Sheep were everywhere and we loved their tails! Why are they left on in Wales? Or rather, why are they chopped off everywhere else? The sheep looked so clean (must be all that rain) and were very noisy, full of gossip when they managed to break away from the serious business of eating grass. Gradually the terrain changed and then we were in the proper mountain base, with rocks and a much steeper gradient.
It was at this point that I began to realise the enormity of what we were doing. Up until then it hadn’t seemed real. The summit of Snowdon loomed far, far above, sulking in a bit of grey cloud. All around us were massive mountains – peaks and ridges – towering above and dwarfing us. We kept on, stopping quite regularly for bits of Galaxy. Oh yes, I’d read all about emergency rations! Various hardy souls overtook us – mostly youngsters in their late teens in groups. One man passed us smoking a cigarette! I realised that for various reasons (all very valid) I hadn’t really done much proper hard exercise since my 5Km run back in July. However, every time I congratulated myself on doing this in my fifties with no proper training, some hardy looking soul with white hair, deep wrinkles and very stringy legs would go bombing past in serious walking boots and put me to shame!
My boys were brilliant, supporting me when I flagged a bit, helping me up the tricky bits (and it really was hard work at times) and carrying most of my stuff in their bags. I recalled all the trips we’d done twenty or so years before, when I’d been the one doing all the carrying and fussing. It’s a wonderful thing when your babies grow up and start to take care of you.
We were crossing a long ridge, just before the final very challenging bit, when suddenly a large black bird flew close overhead making a strange noise. A raven! That gave the whole thing a new dimension for me. Then another raven joined him, both of them swooping and drifting around us, making their strange “cruk” cries as they circled around us.
Finally, after some strenuous proper climbing using hands and rocks, we reached the summit. I thought of the Overlook Hotel in the Shining. We climbed the steps to the bronze sundial at the highest point – apparently you have to touch this to say you’ve climbed to the top of Snowdon. It was a wonderful sense of achievement, and so very beautiful there. Words can’t describe the vast greenness and folds and folds of mountains. The sun was blazing down on us and we were in T-shirts when out of the breeze – a glorious day with brilliant blue skies.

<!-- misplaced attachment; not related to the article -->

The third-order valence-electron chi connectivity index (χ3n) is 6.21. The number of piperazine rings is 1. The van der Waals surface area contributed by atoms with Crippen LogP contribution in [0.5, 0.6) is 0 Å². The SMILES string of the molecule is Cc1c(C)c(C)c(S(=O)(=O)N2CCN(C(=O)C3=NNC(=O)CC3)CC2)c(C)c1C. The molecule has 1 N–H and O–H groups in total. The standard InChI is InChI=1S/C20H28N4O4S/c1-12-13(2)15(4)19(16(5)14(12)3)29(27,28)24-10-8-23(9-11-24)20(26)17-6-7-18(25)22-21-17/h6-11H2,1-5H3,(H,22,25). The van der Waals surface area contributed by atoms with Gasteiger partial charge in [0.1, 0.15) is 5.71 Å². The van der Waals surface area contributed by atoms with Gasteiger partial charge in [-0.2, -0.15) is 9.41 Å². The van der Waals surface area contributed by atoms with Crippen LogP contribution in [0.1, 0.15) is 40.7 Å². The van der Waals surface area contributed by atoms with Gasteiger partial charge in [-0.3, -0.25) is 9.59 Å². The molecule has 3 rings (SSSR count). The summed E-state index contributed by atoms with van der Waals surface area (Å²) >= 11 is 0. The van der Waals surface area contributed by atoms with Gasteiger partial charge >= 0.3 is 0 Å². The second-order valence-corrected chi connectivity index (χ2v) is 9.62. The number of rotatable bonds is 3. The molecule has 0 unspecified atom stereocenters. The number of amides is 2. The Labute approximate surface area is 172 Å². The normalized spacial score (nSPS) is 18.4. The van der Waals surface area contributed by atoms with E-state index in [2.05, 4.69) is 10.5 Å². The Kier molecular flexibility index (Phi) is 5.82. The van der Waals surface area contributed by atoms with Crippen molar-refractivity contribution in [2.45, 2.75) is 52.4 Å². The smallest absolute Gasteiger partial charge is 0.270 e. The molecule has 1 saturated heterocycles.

We drank tea in the Overlook cafe, sneakily ate our packed lunches hoping we wouldn’t be chucked out, and smugly looked weary in front of the hordes who’d taken the little train to the top. All was well until the point when I tried to stand again and found my legs had given up. They’d locked solid and refused to bend in the middle like they should. I hobbled down the steps from the cafe and we began to head back, taking a different route this time.
We walked a long way along the ridge that forms part of Snowdon, all the time my knees protesting loudly that they’d really had enough. Then my toes started to join in, rubbing against my boots and feeling much bigger than usual. It was difficult to climb down the steep rocky bits. Both boys took turns in helping me, and eventually after three and a half hours of descent we were on the track leading back into the farmland and almost at the car. I was so glad to sit down, but didn’t dare take my boots off yet.
Back at the campsite, still bathed in glorious sunshine, we began to pack up. I insisted on a cup of tea before that long drive home, and was not impressed when the tent started to collapse around my ears literally. Will and Olly found this hysterical – me sitting with a mug of tea and the tent draped all over me. My sense of humour had completely vanished. I was dreading the drive back to Reading – all 237 miles of it.
Finally all was packed and stowed away in the car. I’d abandoned my boots and put on my wet trainers. We stopped in the nearest town (it had a very Welsh name which I’m afraid I can’t remember) and devoured the most delicious fish and chips ever, and then began the long trek home. We finally arrived home close to midnight. Mr B had a very deep and very hot bath waiting for me, all bubbly and candle-lit with incense burning. A perfect end to a perfect day.
I don’t know if I’ll ever climb Snowdon again, although I certainly intend to return there to share the beauty of the campsite and the whole area with Mr B. But it was a tremendous sense of achievement to have done it, and a great experience to have been looked after so well by two of my babies.